5. Pass a 3-foot (1 metre) overtaking law

Many jurisdictions are moving to adopting a minimum 3-foot (1 metre) passing distance when motorized vehicles overtake cyclists. Yes, please. That’d be swell. Too often a car or truck brushes by, nearly sideswiping a cyclist because they think they are entitled to pass, no matter how unsafe it is. The current cyclist solution to this is to firmly take the whole lane, but putting a safe passing distance into the motor vehicle act would be extra reinforcement of a good idea. Perhaps it would even be something that new drivers would have to learn for their driving permit.

Bonus: Take out or pave-over the decommissioned Arbutus rail lines (and remove the useless stop signs)

These rail lines haven’t been used in years and due to vegetation and construction (look between Broadway and 10th Ave!) they cannot be used for trains. How about taking the rails out where they cross bike routes (10th Ave, 7th Ave, Cypress). They are a terrible, unnecessary hazard.

Happy holidays everyone! What do you want Santa to bring to cyclists in Vancouver?

Last modified: December 24, 2012

10 Responses to " A Vancouver bike commuting Christmas wish list "

  1. S. Morris Rose says:

    One problem with the diverters is that many motorists just drive around them. Not sure if there is an engineering solution for that, but it’s real dangerous to be a cyclist on such a route while a motorist is pulling such a manoeuvre- they try and do it as quickly as they can.

    They have something in some jurisdictions called “enforcement.” Maybe that could be introduced here?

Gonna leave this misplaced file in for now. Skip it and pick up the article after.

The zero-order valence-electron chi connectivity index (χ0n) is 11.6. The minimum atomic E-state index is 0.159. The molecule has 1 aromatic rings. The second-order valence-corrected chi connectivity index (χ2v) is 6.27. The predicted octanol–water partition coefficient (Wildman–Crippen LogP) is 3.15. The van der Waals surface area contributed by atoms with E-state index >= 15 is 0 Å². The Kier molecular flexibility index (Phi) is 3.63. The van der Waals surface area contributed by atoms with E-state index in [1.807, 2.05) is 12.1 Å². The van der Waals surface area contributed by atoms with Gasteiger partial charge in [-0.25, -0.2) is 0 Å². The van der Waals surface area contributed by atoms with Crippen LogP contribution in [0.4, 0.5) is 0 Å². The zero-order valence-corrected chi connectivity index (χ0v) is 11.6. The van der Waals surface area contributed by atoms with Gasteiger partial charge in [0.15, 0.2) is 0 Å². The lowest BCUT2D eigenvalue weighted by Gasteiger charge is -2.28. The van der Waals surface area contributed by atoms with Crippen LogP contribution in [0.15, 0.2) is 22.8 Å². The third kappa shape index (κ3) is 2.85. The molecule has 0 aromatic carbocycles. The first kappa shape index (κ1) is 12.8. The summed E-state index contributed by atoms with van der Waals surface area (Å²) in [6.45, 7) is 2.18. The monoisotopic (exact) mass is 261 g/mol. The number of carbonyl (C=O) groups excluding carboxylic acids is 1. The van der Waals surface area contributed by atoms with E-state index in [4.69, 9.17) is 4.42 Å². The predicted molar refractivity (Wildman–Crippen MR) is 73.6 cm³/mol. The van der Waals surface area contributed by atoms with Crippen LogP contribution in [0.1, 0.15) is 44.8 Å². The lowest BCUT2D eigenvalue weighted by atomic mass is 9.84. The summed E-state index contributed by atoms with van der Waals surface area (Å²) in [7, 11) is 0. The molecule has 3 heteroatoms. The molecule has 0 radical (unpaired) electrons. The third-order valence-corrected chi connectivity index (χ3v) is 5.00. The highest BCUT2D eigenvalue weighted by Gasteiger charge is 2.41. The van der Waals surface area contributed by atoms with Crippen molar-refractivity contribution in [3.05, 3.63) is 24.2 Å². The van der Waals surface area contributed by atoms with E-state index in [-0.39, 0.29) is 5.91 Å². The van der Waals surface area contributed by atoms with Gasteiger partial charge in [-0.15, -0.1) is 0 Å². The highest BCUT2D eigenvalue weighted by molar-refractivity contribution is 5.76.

2. Phil says:

    Yo – I’ll have to take a closer look at that UBC study, it’s findings run counter to what I’ve read about traffic circles. Personally I’d like more, not less.
    +1 for bike routes like 10th being one way only – the hospital patch of that route is so chaotic I’m starting to prefer 8th.
    My wish is that more cyclists adopt and use bells to alert others when they overtake.

  3. Bill Barilko says:

    “One problem with the diverters is that many motorists just drive around them”

    It would be a much larger problem if they completely prevented access to emergency vehicles.

    This a Very Important to City Engineering-they are Very Much against breaking up the grid-and I agree.

    Also agree that 10th Ave by the hospital is a nerve wracking ride-not just traffic confusion but stressed out/overworked hospital staff and patients/visitors who aren’t all there for any number of reasons walking across the road wherever.

  4. Kitsilano Cycle says:

    Funny article. Crossed over the rail tracks many times and never had a dangerous situation. If you cross the right way, then no problem. There is nothing wrong with roundabouts. They slow down most cars.

    The comment by Bill is silly. 10th avenue is a good bike route if you are careful. There are other pedestrians and cars, this is a big city. What do you expect?